May 12, 2021
The goal of this blog post is to increase awareness about oral health and diabetes-associated manifestations.
Diabetes mellitus is a disorder of pancreatic function which controls blood sugar levels.
It is characterized by chronic hyperglycemia that makes the body prone to many diseases including neurological, heart disease, stroke, kidney disease, and even blindness.
Another common health complication is dental problems diseases that can destroy your gums, the tissues holding your teeth and even the bones.
If it is combined with smoking, it is a serious threat to oral health.
How Can Diabetes Affect The Mouth & Oral Health
Maintaining oral health attains supreme importance when you have a diabetic condition. It affects your
- Jaw & bones
- Soft tissues like the tongue, cheeks & palate, etc.
Diabetes increases blood sugar and makes saliva sweeter, expanding bacterial growths, plaque and bad breath.
It also reduces the blood supply to the mouth cavity.
That is why you are more at risk of dental disorders such as cavities, gum infections and degeneration of the bones that hold the teeth.
For people who are above 50 years of age, even more so.
How To Maintain Oral Health In Diabetes
Most diseases can be prevented and kept in check with the following precautions:
- Keep your blood sugar within limits.
- Take care of oral hygiene by brushing and flossing twice daily and rinsing regularly with an antiseptic mouthwash.
- Do not brush immediately after eating to protect the tooth enamel. Wait for 30 minutes after meals.
- Remove your dentures at night and clean them every day.
- Quit smoking.
- Stick to your dental checkup appointments every 6 months or more often if recommended by your dentist.
The Most Common Oral Problems for Diabetics
If you have diabetes, you have an increased risk of having cavities because of the greater supply of carbohydrates and starches in your body contributing to plaque buildup, the root of all mouth problems.
It is the most common problem that causes unhealthy, red, swollen, or bleeding gums, bad breath, and loosened gums.
It is the first stage of gum disease which can be controlled by following strict hygiene & antiseptic mouthwash.
It is a stage of gingivitis when it is left untreated.
Its symptoms are teeth moving apart, change in bite, bleeding inflamed gums and sometimes pus between teeth.
Treatment is done by scaling & deep cleaning, medicines and surgery in severe cases.
Also Read: Is Sugar Bad for Your Oral Health?
It is also called candidiasis is a type of fungus, very common in people with diabetes.
Its symptoms are sores, white, or sometimes red patches on the gums, tongue, cheeks, or the roof of your mouth.
Treatment includes medicines, professional deep cleaning and cleaning/dipping dentures in antifungal solution.
Dry Mouth or Xerostomia
Dry mouth is a condition of salivary dysfunction wherein there is a scarcity of saliva in the mouth or a dehydrated mouth that increases the risk for tooth decay and gum disease.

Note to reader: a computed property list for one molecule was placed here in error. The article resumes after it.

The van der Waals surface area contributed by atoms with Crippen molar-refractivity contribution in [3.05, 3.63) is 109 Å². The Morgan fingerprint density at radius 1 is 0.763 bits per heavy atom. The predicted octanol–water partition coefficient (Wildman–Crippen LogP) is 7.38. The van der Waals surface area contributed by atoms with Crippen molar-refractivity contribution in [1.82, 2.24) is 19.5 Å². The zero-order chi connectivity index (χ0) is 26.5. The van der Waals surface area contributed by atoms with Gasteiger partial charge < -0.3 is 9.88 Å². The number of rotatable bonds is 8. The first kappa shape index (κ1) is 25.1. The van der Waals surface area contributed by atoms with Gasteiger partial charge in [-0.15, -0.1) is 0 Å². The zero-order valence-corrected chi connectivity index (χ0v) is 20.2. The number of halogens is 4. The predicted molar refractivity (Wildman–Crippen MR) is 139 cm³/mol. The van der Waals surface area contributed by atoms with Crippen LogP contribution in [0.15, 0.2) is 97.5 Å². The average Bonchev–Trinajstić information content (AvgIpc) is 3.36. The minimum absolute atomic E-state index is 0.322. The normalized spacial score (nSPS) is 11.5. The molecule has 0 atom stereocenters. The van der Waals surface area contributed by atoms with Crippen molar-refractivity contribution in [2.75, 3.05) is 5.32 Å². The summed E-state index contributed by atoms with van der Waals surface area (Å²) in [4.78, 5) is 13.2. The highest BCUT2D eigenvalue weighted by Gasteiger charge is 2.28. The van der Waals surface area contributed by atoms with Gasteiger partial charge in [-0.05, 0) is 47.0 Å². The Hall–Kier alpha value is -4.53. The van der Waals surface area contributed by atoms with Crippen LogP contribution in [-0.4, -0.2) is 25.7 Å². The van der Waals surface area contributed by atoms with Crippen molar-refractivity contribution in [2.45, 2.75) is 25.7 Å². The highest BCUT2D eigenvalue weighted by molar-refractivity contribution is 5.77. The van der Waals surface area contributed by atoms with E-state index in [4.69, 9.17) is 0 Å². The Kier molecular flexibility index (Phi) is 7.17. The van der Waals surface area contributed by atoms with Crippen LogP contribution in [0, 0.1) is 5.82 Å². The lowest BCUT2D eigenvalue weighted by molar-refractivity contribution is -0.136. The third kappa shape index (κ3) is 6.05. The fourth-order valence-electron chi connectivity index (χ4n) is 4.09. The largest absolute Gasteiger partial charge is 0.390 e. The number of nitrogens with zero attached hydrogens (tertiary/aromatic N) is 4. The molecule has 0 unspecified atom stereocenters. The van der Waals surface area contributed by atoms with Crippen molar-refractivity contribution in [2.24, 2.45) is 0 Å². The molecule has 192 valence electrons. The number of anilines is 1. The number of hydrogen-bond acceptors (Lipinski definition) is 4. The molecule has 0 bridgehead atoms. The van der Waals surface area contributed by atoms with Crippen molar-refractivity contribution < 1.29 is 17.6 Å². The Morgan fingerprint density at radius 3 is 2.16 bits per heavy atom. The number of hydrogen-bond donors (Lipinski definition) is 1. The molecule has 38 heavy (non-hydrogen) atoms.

The signs are continuous dry feeling in the mouth, dry tongue, cracked lips, sores and difficulty in chewing, biting, swallowing and talking.
Treatment involves medicines to keep the mouth wet, chloride rinses, sugarless gum to boost saliva secretion, drinking water and avoiding smoking, beverages and spicy foods.
Diabetic patients are prone to recurring dental caries. There are many reasons for this, such as:-
Reduced cleaning and buffering capacity of the saliva.
Increase of glucose in the saliva.
High level of oral yeasts like mutants streptococci & lactobacilli.
Pulpitis leads to pulp necrosis.
This is an oral condition in diabetics that causes a burning sensation in the mouth, or dryness, or even numbness.
You would find food tasteless even. It may also occur due to hypertension medicines or advancing age.
Treatment could include changing the sugar or BP medicine and controlling blood sugar.
When to Contact Your Doctor
If you are diabetic, you must contact your doctor at Kirkland Premier Dentistry if you have the following symptoms before things become serious:-
Bleeding or sore gums.
Persistent bad breath.
Diabetes can cause various complications in many organs of the body, including the oral cavity.
The commonest complications related to diabetes include xerostomia, dental caries, gingivitis, periodontal disease, recurring mouth infections, thrush, burning mouth, and poor wound healing.
At Kirkland Premier Dentistry Dr. Gaurav Sharma has 400+ hours of Continuing education from the prestigious AAID (American Academy of Implant Dentistry)
He applies for the latest research & advances in dentistry to provide the best dental care to patients.
Dental diseases in diabetic patients can result in severities and can affect patients’ quality of life as well.
Chronic issues in these diabetics put blood glucose levels out of control. This is why prevention and management of oral health in Diabetes patients are vital.
Controlling diabetes goes a long way in protecting your teeth and gums. And that, in turn, will also help you manage your diabetes.